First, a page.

St. Olaf and Carleton (we’re friends now!), with the support of the Andrew W, Mellon Foundation, are working together to enhance our programs and to save money. Here’s a report on the project.
Hardwick-Day, the highly respected enrollment consulting firm (St. Olaf is a client), has released its end-of-year report for 2013 on the outlook for tuition-dependent private colleges like St. Olaf.
Moody’s has announced its rating of St. Olaf College. The intricacies of debt issuance contained in this report aren’t for everyone, but overall it gives a clear-eyed view of the College’s strengths and challenges.
U.S. Representative John Kline expresses concern about “arbitrary rankings” and the possibility of federal price controls as obstacles to innovation in higher education.
The White House has released a plan to address college costs. It includes measures of value, such as graduation rate and post-graduation income. St. Olaf performs very well on these measures. The efficacy of the President’s plan, if it is adopted, will depend considerably on whether the measures employed are applicable to all institutions and whether they yield accurate data.
A new study by the Hamilton Project concludes that neither college enrollment (more students attending) nor increases in net college tuition (college costing more) explains the rapid upsurge in student debt. “Instead, this phenomenon seems to be driven by an increase in the share of student-loan borrowing used to finance each dollar of college tuition.”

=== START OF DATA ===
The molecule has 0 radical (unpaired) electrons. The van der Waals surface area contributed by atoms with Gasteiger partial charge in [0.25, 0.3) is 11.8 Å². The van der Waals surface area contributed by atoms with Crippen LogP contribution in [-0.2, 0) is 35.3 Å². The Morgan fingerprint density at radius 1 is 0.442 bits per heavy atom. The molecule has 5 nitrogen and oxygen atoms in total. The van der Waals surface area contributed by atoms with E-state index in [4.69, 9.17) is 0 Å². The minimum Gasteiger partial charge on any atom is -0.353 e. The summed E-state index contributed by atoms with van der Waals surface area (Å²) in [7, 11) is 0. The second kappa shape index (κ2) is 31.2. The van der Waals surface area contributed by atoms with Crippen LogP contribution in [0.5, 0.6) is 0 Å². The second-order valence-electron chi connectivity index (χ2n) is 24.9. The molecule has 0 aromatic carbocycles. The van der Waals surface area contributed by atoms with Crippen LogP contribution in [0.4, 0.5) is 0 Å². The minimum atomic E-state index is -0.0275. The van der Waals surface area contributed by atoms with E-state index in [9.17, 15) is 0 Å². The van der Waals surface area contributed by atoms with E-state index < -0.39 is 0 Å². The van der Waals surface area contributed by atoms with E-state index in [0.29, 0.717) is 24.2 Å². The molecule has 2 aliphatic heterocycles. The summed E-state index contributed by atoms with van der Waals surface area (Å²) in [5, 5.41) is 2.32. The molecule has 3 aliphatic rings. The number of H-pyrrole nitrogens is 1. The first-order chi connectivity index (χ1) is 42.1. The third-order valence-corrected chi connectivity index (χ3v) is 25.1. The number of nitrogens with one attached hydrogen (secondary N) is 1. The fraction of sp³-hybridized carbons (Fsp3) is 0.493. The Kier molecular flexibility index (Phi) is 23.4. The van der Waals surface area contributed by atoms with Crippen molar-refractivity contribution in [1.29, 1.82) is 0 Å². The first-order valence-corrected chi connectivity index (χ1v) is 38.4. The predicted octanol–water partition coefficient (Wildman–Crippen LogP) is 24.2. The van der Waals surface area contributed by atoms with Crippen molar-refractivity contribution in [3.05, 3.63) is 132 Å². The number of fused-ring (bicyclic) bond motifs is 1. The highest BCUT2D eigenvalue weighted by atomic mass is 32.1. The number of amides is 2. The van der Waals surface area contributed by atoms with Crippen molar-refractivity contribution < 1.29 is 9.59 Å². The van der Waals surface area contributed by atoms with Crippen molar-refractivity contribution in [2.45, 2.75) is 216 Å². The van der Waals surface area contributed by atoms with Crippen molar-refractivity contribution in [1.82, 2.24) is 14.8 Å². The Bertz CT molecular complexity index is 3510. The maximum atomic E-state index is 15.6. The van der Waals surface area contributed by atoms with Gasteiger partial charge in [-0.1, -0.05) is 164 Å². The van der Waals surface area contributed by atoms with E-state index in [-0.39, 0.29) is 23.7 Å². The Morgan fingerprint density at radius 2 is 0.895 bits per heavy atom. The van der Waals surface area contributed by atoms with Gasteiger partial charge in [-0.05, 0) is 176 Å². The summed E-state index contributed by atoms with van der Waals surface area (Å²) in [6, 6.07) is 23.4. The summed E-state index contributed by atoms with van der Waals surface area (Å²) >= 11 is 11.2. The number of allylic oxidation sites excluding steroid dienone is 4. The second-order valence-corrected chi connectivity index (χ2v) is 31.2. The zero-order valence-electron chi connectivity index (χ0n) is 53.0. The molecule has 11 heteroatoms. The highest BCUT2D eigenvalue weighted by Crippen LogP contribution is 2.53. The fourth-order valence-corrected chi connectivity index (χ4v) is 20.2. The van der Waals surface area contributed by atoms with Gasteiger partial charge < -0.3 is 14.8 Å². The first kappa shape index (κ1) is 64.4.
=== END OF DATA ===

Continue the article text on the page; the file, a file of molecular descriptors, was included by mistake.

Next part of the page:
Futurist Thomas Frey has posted a tough-minded essay on his blog that does a good job of summarizing the threats to colleges like St. Olaf.
Here’s a link to a new study by the New America Foundation called “Undermining Pell: How Colleges Compete for Wealthy Students and Leave the Low-Income Behind.” It argues that all of higher education, and private colleges in particular, are using merit aid to encourage wealthy students to enroll in their institutions rather than allocating those financial aid dollars to needier students. St. Olaf is commended for being among a small group of colleges that meets the financial need of its students. St. Olaf has a policy of meeting the demonstrated financial need of every student who enrolls. 17% of students at St. Olaf are receiving Federal Pell grants (and thus come from low-income backgrounds), and their average net tuition is $8,407. (St. Olaf does offer modest no-need merit aid to a small group on students.)
Here’s a link to an “infographic” (who knew that was a word?) about a new study by the Brookings Instituiton about the return on investment on a college education. (The
infographic” links you to the study itself, as well.) The study concludes that while there is, on average, a lifetime earnings premium for college graduates, the type of college you attend and your choice of major are important determinants. For college graduates in some majors, lifetime earnings are actually less than for those whose highest degree is high school. The conclusion: we should not advise every high school student to go to college.
“Minnesota Measures” is a 74-page report from Minnesota’s Office of Higher Education. It is replete with data about the entire sector of higher education in the state–public two-year, four-year, and graduate institutions, for-profit colleges and universities, and private, not-for-profit colleges like St. Olaf.
The report made the front page of the May 4, 2013 Minneapolis Star Tribune because of the data on student debt, which shows that graduates of for-profit schools are :saddled with more debt than those who attended public or nonprofit schools.” Here’s the link: http://www.startribune.com/local/206035601.html